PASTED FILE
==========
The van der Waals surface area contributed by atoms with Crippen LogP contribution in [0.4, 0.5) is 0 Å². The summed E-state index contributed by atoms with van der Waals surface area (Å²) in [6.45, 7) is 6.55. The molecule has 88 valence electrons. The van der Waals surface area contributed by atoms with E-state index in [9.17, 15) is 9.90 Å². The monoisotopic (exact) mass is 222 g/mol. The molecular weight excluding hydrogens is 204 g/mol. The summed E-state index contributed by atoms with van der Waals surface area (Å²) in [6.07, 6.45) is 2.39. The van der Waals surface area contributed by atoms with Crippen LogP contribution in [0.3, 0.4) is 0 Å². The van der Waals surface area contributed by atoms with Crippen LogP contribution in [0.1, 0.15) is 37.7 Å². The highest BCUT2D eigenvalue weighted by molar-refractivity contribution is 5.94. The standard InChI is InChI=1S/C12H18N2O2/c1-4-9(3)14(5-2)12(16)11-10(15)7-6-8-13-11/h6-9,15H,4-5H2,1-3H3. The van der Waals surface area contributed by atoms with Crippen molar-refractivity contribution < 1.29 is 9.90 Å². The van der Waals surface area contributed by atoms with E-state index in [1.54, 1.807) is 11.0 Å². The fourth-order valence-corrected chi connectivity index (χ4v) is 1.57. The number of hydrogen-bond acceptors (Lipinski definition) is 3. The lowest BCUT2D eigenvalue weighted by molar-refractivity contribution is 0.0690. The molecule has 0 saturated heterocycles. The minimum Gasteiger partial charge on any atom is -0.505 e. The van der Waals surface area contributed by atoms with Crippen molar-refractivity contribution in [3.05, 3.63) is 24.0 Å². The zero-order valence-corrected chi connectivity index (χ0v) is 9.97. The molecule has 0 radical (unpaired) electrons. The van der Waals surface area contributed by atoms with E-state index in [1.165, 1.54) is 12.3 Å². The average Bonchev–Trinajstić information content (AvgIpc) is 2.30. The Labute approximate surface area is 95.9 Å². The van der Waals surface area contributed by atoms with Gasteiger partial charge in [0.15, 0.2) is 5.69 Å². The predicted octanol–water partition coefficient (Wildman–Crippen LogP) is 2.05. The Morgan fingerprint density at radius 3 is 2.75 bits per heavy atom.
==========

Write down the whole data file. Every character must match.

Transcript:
The van der Waals surface area contributed by atoms with Crippen LogP contribution in [0.4, 0.5) is 0 Å². The summed E-state index contributed by atoms with van der Waals surface area (Å²) in [6.45, 7) is 6.55. The molecule has 88 valence electrons. The van der Waals surface area contributed by atoms with E-state index in [9.17, 15) is 9.90 Å². The monoisotopic (exact) mass is 222 g/mol. The molecular weight excluding hydrogens is 204 g/mol. The summed E-state index contributed by atoms with van der Waals surface area (Å²) in [6.07, 6.45) is 2.39. The van der Waals surface area contributed by atoms with Crippen LogP contribution in [0.3, 0.4) is 0 Å². The van der Waals surface area contributed by atoms with Crippen LogP contribution in [0.1, 0.15) is 37.7 Å². The highest BCUT2D eigenvalue weighted by molar-refractivity contribution is 5.94. The standard InChI is InChI=1S/C12H18N2O2/c1-4-9(3)14(5-2)12(16)11-10(15)7-6-8-13-11/h6-9,15H,4-5H2,1-3H3. The van der Waals surface area contributed by atoms with Crippen molar-refractivity contribution < 1.29 is 9.90 Å². The van der Waals surface area contributed by atoms with E-state index in [1.54, 1.807) is 11.0 Å². The fourth-order valence-corrected chi connectivity index (χ4v) is 1.57. The number of hydrogen-bond acceptors (Lipinski definition) is 3. The lowest BCUT2D eigenvalue weighted by molar-refractivity contribution is 0.0690. The molecule has 0 saturated heterocycles. The minimum Gasteiger partial charge on any atom is -0.505 e. The van der Waals surface area contributed by atoms with Crippen molar-refractivity contribution in [3.05, 3.63) is 24.0 Å². The zero-order valence-corrected chi connectivity index (χ0v) is 9.97. The molecule has 0 radical (unpaired) electrons. The van der Waals surface area contributed by atoms with E-state index in [1.165, 1.54) is 12.3 Å². The average Bonchev–Trinajstić information content (AvgIpc) is 2.30. The Labute approximate surface area is 95.9 Å². The van der Waals surface area contributed by atoms with Gasteiger partial charge in [0.15, 0.2) is 5.69 Å². The predicted octanol–water partition coefficient (Wildman–Crippen LogP) is 2.05. The Morgan fingerprint density at radius 3 is 2.75 bits per heavy atom.